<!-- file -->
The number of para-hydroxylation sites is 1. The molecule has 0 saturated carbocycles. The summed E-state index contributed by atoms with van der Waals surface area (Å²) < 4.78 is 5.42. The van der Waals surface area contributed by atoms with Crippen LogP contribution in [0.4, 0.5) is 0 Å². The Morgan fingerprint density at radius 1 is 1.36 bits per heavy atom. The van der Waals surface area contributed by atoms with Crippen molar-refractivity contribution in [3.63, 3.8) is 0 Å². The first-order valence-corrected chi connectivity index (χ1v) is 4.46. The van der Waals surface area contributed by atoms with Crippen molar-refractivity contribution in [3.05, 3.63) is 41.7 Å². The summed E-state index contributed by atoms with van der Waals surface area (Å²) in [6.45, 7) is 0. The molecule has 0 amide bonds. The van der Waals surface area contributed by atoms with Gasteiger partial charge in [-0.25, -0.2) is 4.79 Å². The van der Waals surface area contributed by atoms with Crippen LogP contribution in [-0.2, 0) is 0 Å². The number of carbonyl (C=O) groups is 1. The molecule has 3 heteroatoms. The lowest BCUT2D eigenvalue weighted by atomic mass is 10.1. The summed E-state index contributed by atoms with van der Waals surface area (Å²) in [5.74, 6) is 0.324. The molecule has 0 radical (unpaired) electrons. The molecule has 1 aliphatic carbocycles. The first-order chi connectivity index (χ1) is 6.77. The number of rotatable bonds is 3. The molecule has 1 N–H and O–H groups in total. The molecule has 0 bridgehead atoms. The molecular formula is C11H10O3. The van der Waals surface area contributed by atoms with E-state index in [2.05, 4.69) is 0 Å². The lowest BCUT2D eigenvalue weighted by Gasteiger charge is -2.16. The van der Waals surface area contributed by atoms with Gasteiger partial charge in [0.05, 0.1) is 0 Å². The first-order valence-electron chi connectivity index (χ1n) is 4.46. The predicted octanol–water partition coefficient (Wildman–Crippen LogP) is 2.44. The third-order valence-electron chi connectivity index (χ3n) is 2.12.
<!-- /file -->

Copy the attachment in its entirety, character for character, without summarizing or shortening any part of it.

The number of para-hydroxylation sites is 1. The molecule has 0 saturated carbocycles. The summed E-state index contributed by atoms with van der Waals surface area (Å²) < 4.78 is 5.42. The van der Waals surface area contributed by atoms with Crippen LogP contribution in [0.4, 0.5) is 0 Å². The Morgan fingerprint density at radius 1 is 1.36 bits per heavy atom. The van der Waals surface area contributed by atoms with Crippen molar-refractivity contribution in [3.63, 3.8) is 0 Å². The first-order valence-corrected chi connectivity index (χ1v) is 4.46. The van der Waals surface area contributed by atoms with Crippen molar-refractivity contribution in [3.05, 3.63) is 41.7 Å². The summed E-state index contributed by atoms with van der Waals surface area (Å²) in [6.45, 7) is 0. The molecule has 0 amide bonds. The van der Waals surface area contributed by atoms with Gasteiger partial charge in [-0.25, -0.2) is 4.79 Å². The van der Waals surface area contributed by atoms with Crippen LogP contribution in [-0.2, 0) is 0 Å². The number of carbonyl (C=O) groups is 1. The molecule has 3 heteroatoms. The lowest BCUT2D eigenvalue weighted by atomic mass is 10.1. The summed E-state index contributed by atoms with van der Waals surface area (Å²) in [5.74, 6) is 0.324. The molecule has 0 radical (unpaired) electrons. The molecule has 1 aliphatic carbocycles. The first-order chi connectivity index (χ1) is 6.77. The number of rotatable bonds is 3. The molecule has 1 N–H and O–H groups in total. The molecule has 0 bridgehead atoms. The molecular formula is C11H10O3. The van der Waals surface area contributed by atoms with E-state index in [2.05, 4.69) is 0 Å². The lowest BCUT2D eigenvalue weighted by Gasteiger charge is -2.16. The van der Waals surface area contributed by atoms with Gasteiger partial charge in [0.05, 0.1) is 0 Å². The first-order valence-electron chi connectivity index (χ1n) is 4.46. The predicted octanol–water partition coefficient (Wildman–Crippen LogP) is 2.44. The third-order valence-electron chi connectivity index (χ3n) is 2.12.